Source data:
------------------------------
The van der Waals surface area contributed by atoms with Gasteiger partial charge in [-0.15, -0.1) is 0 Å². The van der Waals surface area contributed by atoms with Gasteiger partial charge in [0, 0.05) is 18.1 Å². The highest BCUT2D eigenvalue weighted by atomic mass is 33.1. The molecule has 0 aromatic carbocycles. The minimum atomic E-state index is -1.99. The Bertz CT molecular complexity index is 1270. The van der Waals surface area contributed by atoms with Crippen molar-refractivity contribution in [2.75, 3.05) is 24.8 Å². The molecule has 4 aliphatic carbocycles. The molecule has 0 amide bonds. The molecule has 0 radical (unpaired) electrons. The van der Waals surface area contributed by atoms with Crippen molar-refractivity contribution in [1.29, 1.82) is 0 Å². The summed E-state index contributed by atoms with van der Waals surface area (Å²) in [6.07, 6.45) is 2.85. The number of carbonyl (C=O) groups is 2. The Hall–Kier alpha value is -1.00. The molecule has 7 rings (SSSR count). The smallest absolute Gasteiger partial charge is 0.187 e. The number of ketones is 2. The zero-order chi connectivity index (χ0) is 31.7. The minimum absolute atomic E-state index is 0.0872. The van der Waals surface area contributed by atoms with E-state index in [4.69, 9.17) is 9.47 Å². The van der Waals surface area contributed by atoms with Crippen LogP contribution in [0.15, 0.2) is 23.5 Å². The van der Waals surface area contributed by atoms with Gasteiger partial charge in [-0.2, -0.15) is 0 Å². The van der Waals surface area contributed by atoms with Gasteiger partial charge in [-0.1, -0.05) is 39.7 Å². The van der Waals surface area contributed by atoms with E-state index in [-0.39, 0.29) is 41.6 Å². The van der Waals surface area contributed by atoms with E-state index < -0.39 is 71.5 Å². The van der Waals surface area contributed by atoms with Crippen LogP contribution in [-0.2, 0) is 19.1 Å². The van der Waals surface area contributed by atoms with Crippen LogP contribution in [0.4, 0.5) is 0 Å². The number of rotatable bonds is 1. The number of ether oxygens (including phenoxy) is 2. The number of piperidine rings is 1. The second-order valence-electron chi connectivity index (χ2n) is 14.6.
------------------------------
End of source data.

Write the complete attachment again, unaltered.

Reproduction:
The van der Waals surface area contributed by atoms with Gasteiger partial charge in [-0.15, -0.1) is 0 Å². The van der Waals surface area contributed by atoms with Gasteiger partial charge in [0, 0.05) is 18.1 Å². The highest BCUT2D eigenvalue weighted by atomic mass is 33.1. The molecule has 0 aromatic carbocycles. The minimum atomic E-state index is -1.99. The Bertz CT molecular complexity index is 1270. The van der Waals surface area contributed by atoms with Crippen molar-refractivity contribution in [2.75, 3.05) is 24.8 Å². The molecule has 4 aliphatic carbocycles. The molecule has 0 amide bonds. The molecule has 0 radical (unpaired) electrons. The van der Waals surface area contributed by atoms with Crippen molar-refractivity contribution in [1.29, 1.82) is 0 Å². The summed E-state index contributed by atoms with van der Waals surface area (Å²) in [6.07, 6.45) is 2.85. The number of carbonyl (C=O) groups is 2. The Hall–Kier alpha value is -1.00. The molecule has 7 rings (SSSR count). The smallest absolute Gasteiger partial charge is 0.187 e. The number of ketones is 2. The zero-order chi connectivity index (χ0) is 31.7. The minimum absolute atomic E-state index is 0.0872. The van der Waals surface area contributed by atoms with E-state index in [4.69, 9.17) is 9.47 Å². The van der Waals surface area contributed by atoms with Crippen LogP contribution in [0.15, 0.2) is 23.5 Å². The van der Waals surface area contributed by atoms with Gasteiger partial charge in [-0.2, -0.15) is 0 Å². The van der Waals surface area contributed by atoms with Gasteiger partial charge in [-0.1, -0.05) is 39.7 Å². The van der Waals surface area contributed by atoms with E-state index in [-0.39, 0.29) is 41.6 Å². The van der Waals surface area contributed by atoms with E-state index < -0.39 is 71.5 Å². The van der Waals surface area contributed by atoms with Crippen LogP contribution in [-0.2, 0) is 19.1 Å². The van der Waals surface area contributed by atoms with Crippen LogP contribution in [0.4, 0.5) is 0 Å². The number of rotatable bonds is 1. The number of ether oxygens (including phenoxy) is 2. The number of piperidine rings is 1. The second-order valence-electron chi connectivity index (χ2n) is 14.6.